Bodh Gaya is found in the state of Bhir, India which is around 385km from the border of Nepal. The city is a famous Buddhist religious site which is well know for the Bodhi Tree where Buddha found enlightenment. I hired a taxi in Varanasi and it took me about 6 hours to arrive at Bodh Gaya.
As I got closer the area completely changed to rural landscapes with a long stretches of farms and dirt roads. Buddhism had been part of my life for almost 10 years already and I knew I was about to embark on a very special journey.
A place of solitude
Before visiting Budh Gaya you need to know that it’s a very sacred place. Majority of people don’t speak English, there are no nightclubs and no meat or alcohol is served. This is a place of solitude where you can come to reconnect with your true self.
If you want to escape to a faraway land where modern technology is replaced with meditation and shopping malls are replaced with temples then this is where you want to be.
Buddha found enlightenment
Bodh Gaya is where Gautama Buddha attained supreme Enlightenment and has since become part of a great pilgrimage. I visited the Maha Bodhi Temple which is home to the famous Bodhi tree. The present tree is considered only as the descendant of the original but it was under this tree where Gautama sat and attained enlightenment.
Where time stands still
I visited the city early January and it was freezing. During the cooler months visitors mostly pilgrim’s flock to Bodh Gaya for Pooja. (A give thanks ceremony) People from all over the world that speak a multitude of languages fill the area for prayer. My guest house was down a very quiet and dusty road, the taxi even had to dodge a few roaming goats to park on the pavement.
When I stopped and looked around, it was as if time had stood still here. Water is pumped out the ground by hand and the buildings were old, neglected and broken. You wouldn’t come here for luxury but instead something better.
My room was on the third floor, I remember requesting a room with a balcony and I was so grateful I did. As soon as I opened the balcony doors the sound of the Tibetan horns from a nearby Monastery filled the room, that moment I realized just how far away from home I really was.
Transport in Bodh Gaya
The town was walking distance from my guesthouse, the two main types of transport around town is horse and cart or a cart driven by a bicycle. I caught a cart and bicycle through town, needless to say it was quite an experience compared to other forms of motorised transport back home. I did see the occasional tuk tuk and taxi but you won’t need until you leave Bodh Gaya.
Temples and Shrines
The Bodhi temples architecture was mesmerising with a square base with four towers on each side and a long extended steeple. A sea of maroon filled the streets as monks gathered, wrapped in their maroon robes, meditating in a space opposite the Bohdi tree. Part of the temple is decorated with Strings of marigolds bringing the old stone back to life and in between there are thousands of Buddha statues.
Inside the temple is a huge image of Buddha in the “touching the ground pose” this image is said to be 1700 years old and is facing east exactly at the place where Buddha in meditation with his back to the Bodhi tree was enlightened. Out of respect no photos were allowed.
This Chaitya shrine is one of the spots where Buddha spent seven days looking at the Bodhi tree.
Chinese Buddhist monks built this beautiful shrine with the temple exteriors reflecting Chinese architecture. The marvellous Buddha statue was brought all the way from China and is at least 200-year-old.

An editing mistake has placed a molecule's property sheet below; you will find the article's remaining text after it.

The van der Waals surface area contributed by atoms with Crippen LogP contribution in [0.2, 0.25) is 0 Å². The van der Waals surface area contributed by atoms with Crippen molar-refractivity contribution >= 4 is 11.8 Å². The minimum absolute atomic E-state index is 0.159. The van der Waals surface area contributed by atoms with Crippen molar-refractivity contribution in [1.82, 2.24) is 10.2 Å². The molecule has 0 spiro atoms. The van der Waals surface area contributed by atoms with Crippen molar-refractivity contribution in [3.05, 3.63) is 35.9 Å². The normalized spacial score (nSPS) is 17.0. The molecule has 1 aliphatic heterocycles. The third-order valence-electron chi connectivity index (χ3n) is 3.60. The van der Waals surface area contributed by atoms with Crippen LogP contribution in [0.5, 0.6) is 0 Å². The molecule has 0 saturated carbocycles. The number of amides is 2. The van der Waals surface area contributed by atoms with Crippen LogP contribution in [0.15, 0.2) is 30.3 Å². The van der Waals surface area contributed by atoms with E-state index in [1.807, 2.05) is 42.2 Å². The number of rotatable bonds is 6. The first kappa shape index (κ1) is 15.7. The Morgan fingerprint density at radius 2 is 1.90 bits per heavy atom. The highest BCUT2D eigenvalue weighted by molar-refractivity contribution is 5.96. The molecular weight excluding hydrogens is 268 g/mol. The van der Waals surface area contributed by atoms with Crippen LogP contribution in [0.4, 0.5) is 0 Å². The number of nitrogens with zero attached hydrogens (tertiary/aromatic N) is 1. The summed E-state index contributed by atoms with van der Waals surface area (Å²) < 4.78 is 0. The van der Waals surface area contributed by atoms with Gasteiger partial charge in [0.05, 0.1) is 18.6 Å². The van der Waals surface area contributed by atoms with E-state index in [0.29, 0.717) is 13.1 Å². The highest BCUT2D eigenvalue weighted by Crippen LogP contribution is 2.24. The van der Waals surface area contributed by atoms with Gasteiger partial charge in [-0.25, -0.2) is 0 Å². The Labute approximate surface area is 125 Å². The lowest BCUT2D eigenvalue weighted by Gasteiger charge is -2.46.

Shopping and eating in Bodh Gaya
There are not many shops in Bodh Gaya not compared to the rest of India. We found a very interesting market near the Bhodi Temple complex known as the Tibetan refugee market that offered some unique treasures. Most things were handmade, some jewellery and clothing are made from Yak wool and leather being so close to the Tibetan border.
I found a stall full of second hand trinkets and bought one of my most treasured possessions – a old string of prayer beads which is said to have belonged to a very wise Tibetan monk. The market also sells traditional food but most people don’t speak English and most of street food is not recognizable. There are a few small sit down cafes available that sells vegetarian pizzas or momo’s (dumplings)
Day trips outside Bodh Gaya
Our guest house suggested a day trip to Rajgir which is another traditional Buddhist pilgrimage. Located in a green valley surrounded by rocky hills, it took a few hours to get there by taxi. We went through small towns which were heavily congested and the communities were visibly poor. We eventually arrived at the foot of Vultures Peak, it is said that Buddha taught many important teachings here. You could either walk or take a cable car up but I decided to take the cable car.
It was quite scary at first as it was really cloudy and I couldn’t see the top of the peak. When I reached the top of the Ratnagiri Hills, hundreds of prayer flats zig zagged the sky. I came to a big white stoopa called The Peace Pogoda which was built by Japanese Buddhists.
I could clearly see Vultures Peak was a very respected and spiritual place. I watched monks and other people wonder between the flags, halls and monuments.
Spiritual journey through Bodh Gaya
There is a sense of peace here in this untouched, unspoiled part of the world and to know you are literally standing on a site where Buddha once taught, is pretty unbelievable. This was once in a lifetime opportunity! If your journey through India is a spiritual one I definitely recommend making Bodh Gaya and Vultures Peak one of your stops.
Have you visited a spiritual place like Bodh Gaya? Tell us about your experience in the comments below.
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